On January 25, 2017, George Orwell’s “1984” became Amazon’s best-selling book overall, nearly seventy years after it was first published. Robert Owens, Wilton E. Hall Jr. and William A. Miles’ adaptation for the stage comes at an appropriate time.
Directed by AstonRep artistic director Robert Tobin, “1984” presents a world where no one has privacy and wrong thinking (called “thoughtcrime,” the criminal act of holding unspoken beliefs or doubts that oppose or question the government of Big Brother) is punishable by torture, death or worse: total erasure from history. Orwell’s book is written through the eyes of an omniscient narrator, which can reveal main character Winston Smith’s innermost thoughts and thus is told mostly through an extended, internal monologue. This doesn’t translate well on stage, so the earliest adaptation of this book (circa 1963) truncated events and made significant changes to the characters’ backgrounds and personas. The most prominent example of this is in Winston Smith’s love interest, Julia, who, in the book, begins a secret affair with Winston and uses sex as an act of rebellion against Big Brother. Her concerns about revolution on a moral scale are limited.
In this adaptation, Julia (Sarah Lo) asks questions about Big Brother and the system and even gets herself transferred to Winston’s (Ray Kasper) department in order to be near him. Instead of carrying out their affair in a Prole church, she arranges for them to get married in one. Though she is still mostly concerned with matters of sensuality and making a comfortable home for herself and Winston, this version adds a dimension to Julia by having her discuss and confront her reasons for rebellion. It does feel like the marital union of Julia and Winston is a higher act of rebellion than an affair. In a world where marriages are mandated by the state and sex is simply a means of procreation, the play’s union seems to have higher stakes than the book’s affair.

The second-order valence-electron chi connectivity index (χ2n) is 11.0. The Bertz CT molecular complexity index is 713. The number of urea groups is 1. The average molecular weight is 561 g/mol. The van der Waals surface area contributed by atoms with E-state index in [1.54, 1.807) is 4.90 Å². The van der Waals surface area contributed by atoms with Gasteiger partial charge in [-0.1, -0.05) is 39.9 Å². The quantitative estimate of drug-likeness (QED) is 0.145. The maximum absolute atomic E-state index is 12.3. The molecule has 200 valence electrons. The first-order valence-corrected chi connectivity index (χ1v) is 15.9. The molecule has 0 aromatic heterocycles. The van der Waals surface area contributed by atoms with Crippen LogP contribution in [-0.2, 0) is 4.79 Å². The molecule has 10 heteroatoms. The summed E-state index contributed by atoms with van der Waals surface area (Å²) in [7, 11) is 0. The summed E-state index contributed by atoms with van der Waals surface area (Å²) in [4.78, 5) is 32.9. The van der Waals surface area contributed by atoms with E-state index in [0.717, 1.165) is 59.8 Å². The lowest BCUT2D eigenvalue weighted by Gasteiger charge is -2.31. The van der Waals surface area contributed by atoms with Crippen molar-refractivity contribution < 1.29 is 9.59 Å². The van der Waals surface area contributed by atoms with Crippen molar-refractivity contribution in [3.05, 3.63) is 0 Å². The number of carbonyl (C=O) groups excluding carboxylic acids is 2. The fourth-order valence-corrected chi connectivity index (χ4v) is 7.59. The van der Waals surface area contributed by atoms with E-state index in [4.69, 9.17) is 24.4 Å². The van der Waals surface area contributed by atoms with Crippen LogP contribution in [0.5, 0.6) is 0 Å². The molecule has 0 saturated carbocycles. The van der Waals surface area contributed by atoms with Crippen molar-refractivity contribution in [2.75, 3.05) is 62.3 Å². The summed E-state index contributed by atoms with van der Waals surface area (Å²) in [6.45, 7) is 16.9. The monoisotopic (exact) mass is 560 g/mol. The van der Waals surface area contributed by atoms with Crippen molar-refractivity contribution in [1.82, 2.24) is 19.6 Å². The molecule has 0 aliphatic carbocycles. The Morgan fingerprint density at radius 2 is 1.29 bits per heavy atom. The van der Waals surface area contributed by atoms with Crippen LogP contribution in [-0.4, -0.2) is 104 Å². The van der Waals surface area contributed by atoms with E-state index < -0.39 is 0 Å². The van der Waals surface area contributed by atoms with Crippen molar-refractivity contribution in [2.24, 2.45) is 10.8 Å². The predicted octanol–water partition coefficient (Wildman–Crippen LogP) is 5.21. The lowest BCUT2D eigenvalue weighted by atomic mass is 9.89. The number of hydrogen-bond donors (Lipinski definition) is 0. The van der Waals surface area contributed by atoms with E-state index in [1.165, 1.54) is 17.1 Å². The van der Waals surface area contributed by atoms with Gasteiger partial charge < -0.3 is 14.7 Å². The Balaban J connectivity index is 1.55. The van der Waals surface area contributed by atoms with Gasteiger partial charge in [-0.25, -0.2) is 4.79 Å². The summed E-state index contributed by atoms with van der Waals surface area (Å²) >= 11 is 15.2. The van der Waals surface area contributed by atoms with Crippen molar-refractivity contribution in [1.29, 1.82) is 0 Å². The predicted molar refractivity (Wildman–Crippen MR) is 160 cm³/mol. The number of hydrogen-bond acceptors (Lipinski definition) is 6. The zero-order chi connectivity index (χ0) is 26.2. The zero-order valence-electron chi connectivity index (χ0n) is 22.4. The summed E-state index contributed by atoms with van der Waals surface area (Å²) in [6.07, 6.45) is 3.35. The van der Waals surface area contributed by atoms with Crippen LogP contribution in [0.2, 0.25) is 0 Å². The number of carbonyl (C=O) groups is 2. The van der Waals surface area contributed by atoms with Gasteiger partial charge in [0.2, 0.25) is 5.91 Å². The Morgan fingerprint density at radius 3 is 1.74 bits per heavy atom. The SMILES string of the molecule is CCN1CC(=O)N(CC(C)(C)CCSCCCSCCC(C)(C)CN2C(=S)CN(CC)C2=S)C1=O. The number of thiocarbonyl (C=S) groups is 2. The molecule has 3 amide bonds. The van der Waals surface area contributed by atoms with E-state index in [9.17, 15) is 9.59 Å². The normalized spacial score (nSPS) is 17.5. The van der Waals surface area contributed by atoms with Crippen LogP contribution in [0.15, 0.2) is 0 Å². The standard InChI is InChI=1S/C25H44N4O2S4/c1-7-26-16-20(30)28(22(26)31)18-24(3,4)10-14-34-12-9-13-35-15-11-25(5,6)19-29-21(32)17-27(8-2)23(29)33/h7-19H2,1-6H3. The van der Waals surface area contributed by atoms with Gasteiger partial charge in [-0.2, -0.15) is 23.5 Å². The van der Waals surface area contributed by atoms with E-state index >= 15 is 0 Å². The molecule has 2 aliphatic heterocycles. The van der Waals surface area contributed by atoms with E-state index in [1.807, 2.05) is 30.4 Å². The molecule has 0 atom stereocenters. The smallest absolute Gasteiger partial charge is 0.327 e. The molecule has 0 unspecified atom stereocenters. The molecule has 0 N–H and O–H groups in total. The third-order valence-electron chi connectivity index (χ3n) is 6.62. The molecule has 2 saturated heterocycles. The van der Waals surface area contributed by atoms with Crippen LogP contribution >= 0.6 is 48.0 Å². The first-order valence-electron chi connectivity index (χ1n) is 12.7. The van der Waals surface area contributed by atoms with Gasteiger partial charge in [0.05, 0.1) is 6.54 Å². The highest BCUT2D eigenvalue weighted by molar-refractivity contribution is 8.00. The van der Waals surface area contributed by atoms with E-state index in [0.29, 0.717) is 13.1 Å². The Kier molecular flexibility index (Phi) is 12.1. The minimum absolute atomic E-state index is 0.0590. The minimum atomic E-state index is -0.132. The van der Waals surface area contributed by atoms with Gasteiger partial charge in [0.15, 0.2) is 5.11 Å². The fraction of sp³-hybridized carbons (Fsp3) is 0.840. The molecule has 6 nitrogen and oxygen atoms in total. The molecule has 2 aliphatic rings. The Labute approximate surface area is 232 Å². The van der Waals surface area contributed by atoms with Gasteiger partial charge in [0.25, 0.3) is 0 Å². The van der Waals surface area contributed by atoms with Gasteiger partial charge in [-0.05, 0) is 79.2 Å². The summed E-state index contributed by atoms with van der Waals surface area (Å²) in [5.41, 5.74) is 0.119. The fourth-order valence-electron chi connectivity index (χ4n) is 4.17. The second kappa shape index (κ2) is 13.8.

Production manager-lighting and sound-designer Samantha Barr and scenic designer-technical director Jeremiah Barr play with light, sound and scene to immerse the cast and audience in a propaganda-driven world, like a foul marriage of the former Soviet Union and Nazi Germany. Telescreens are always in view onstage. Cameras glimmer with red light every few seconds, both onstage and in the audience. The entrance into the theater features blacked-out and marked-up dictionary entries over the walls. And of course, the set itself, with its slogans and many eyes watching, causes the audience to wonder if they are watching the actors in the eyes of Big Brother or being watched by Big Brother himself or both.
Tim Larson and Alexandra Bennett, who play Syme and Parsons respectively, give outstanding performances. Their physical and mental exhaustion translates profoundly, as does their fear, self-deprecation and self-policing in response to other party members, the telescreen and the omniscient invasion of Big Brother into their psyches.
Ray Kasper’s Winston fully emerges in the second act of the play, when he is being tortured by O’Brien (Amy Kasper). Casting Amy Kasper in the role of O’Brien, typically played by a male, adds impact to the onstage chemistry between the characters and the abusive and controlling relationship O’Brien holds over Winston. After starting and stopping his torture, O’Brien cradles Winston like a mother holding a child. The torture scenes in this adaptation do not induce nausea, but fear, by allowing the audience to apply their own wild imagination to sounds and implied actions and movements. Psychological torture is interpreted into psychological manipulation, allowing the story to translate into the mind of the viewer. (Danielle Levsky)
AstonRep Theatre Company at Raven Theatre’s West Stage, 6157 North Clark, (773)828-9129, astonrep.com, $20. Through October 8.